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Written By:

Marco Di Renzo, FIEEE, French National Center for Scientific Research (CNRS), CentraleSupélec – Paris-Saclay University, Paris, France

Published: 20 Sep 2021


CTN Issue: September 2021

A note from the editor:

Reconfigurable intelligent surfaces aka RIS, can adapt or change the radio signals between the transmitters and receivers giving birth to the new concept of wireless as a service. In this article, the author Marco Di Renzo, presents the historical emergence of the RIS and highlights some future applications. He argues that recent research results confirm that effective deployment of RIS could enhance capacity, coverage and security on one side, and on other side RIS can create opportunities for future applications such as positioning and localisation by exploiting backscatter communication principles.  As a new idea it does sound promising, as with any new technology RIS is not an exception when it comes to challenges. Signal Processing, implementation, deployment and cost related challenges are a few to name when controlling the behavior of the wireless communication channel.

As you can imagine many researchers around the world are working on this technology. If you would like to learn more about RIS then this article is a must read. It presents ongoing research activities including recently funded projects, so you know where to look for recent directions, research interest groups (e.g., Special Interest Group within IEEE ComSoc Wireless Communications Technical Committee) and other recent standardisation and study groups activities.  As always, we look forward to your comments.

Muhammad Zeeshan Shakir, CTN Associate Editor

Reconfigurable Intelligent Surfaces for Smart Radio Environments: From Concept to Standardization?

Marco Di Renzo

Marco Di Renzo

IEEE Fellow

French National Center for Scientific Research (CNRS), CentraleSupélec – Paris-Saclay University, Paris, France

We live in a world of waves, most commonly electromagnetic waves. During the last decades, we learned how to utilize many kinds of waves for transferring information data between two or more points without the need of using any electrical conductor as the medium to perform the transfer. How about controlling and creating new wave effects for communications?

In a pair of papers published in 2005 [1] and 2003 [2], we can read

We see that if a scatterer can be chosen such that the electric and/or magnetic polarizability is changeable on demand, then a smart or controllable surface would be realized”,


This could in principle enable us to realize controllable surfaces, able for instance to switch electronically between reflecting and transmitting states”,

as well as

…are expected to have wide application to the design and analysis of antennas, reflectors, and other devices where controllable scatterers are used to form a smart surface”.

Further to this, in a paper published in 2010 [3], we can read

This paper deals with a new approach to the control of the propagation environment in indoor scenarios using intelligent walls. The intelligent wall is a conventional wall situated inside a building, but equipped with an active frequency selective surface and sensors. The intelligent wall can be designed as a self-configuring and self-optimizing autonomous part of a collaborative infrastructure working within a high-capacity mobile radio system. The paper shows how such surfaces can be used to adjust the electromagnetic characteristics of the wall in response to changes in traffic demand, monitored using a network of sensors, thereby controlling the propagation environment inside the building”.

Tracing back the history of an emerging field of research is never a simple task and it is not the aim of this short technology note. Nevertheless, we can recognize in these short excerpts the main essence of an emerging concept to wireless system design and of an enabling technology that have been receiving major research interest during the last three years. They are usually referred to as smart or programmable radio environments as well as reconfigurable intelligent surfaces, intelligent reflecting surfaces, large intelligent surfaces, holographic surfaces, digitally controllable scatterers, and the like. In this technical note, for ease of writing, we adopt the terms smart radio environments (SREs) and reconfigurable intelligent surfaces (RISs), as they have been adopted by a recently established Industry Specification Group (ISG) within the European Telecommunications Standards Institute (ETSI), whose objective is to coordinate and streamline pre-standardization research efforts on RIS-empowered SREs across various collaborative projects towards paving the way for future standardization of the RIS technology [4].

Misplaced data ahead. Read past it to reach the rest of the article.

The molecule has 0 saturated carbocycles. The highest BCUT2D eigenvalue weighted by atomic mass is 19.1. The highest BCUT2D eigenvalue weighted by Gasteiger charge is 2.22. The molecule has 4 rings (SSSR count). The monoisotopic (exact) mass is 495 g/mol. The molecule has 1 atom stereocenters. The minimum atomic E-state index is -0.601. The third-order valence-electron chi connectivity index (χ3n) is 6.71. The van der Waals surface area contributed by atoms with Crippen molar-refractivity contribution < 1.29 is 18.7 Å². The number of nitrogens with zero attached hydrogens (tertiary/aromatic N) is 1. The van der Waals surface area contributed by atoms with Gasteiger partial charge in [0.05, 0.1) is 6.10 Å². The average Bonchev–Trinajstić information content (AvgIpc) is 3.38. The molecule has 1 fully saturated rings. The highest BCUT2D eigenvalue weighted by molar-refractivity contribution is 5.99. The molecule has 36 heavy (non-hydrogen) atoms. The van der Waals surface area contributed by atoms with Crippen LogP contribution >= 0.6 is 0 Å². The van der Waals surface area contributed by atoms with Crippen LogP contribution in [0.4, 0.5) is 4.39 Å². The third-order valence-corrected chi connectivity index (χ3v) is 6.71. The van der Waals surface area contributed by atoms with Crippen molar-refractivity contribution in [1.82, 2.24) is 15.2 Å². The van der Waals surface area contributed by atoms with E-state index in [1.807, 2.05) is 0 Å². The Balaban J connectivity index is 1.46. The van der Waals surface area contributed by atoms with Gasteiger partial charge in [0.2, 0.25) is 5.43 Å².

But, let’s proceed step-by-step…

From 5G to 6G

With the current deployment of the fifth generation (5G) of telecommunication standards, it is now a critical time to identify new enabling technologies for the sixth generation (6G) of communication systems. 6G networks are expected to fulfill more stringent requirements compared to 5G systems, in terms of transmission capacity, reliability, latency, coverage, energy consumption, and connection density. Existing 5G technologies, such as millimeter-wave communications, massive multi-input multi-output systems, ultra-dense heterogeneous networks, are mainly focused on system designs at the transmitter and receiver ends, as well as on deploying additional network infrastructure with power amplification, digital signal processing capabilities, and backhaul and power grid availability. The purpose of currently available 5G technologies is mainly to cope with or to capitalize on often-unfavorable wireless propagation environments. In fact, the wireless environment is conventionally modeled as an exogenous entity that is usually not directly controlled by the network operators, but the network infrastructure and the user terminals usually adapt to it. According to this design paradigm, communication engineers usually design the transmitters, receivers, and transmission protocols based on the specific properties of the wireless channels in order to achieve the desired and target key performance indicators [5], [6], [7], [8].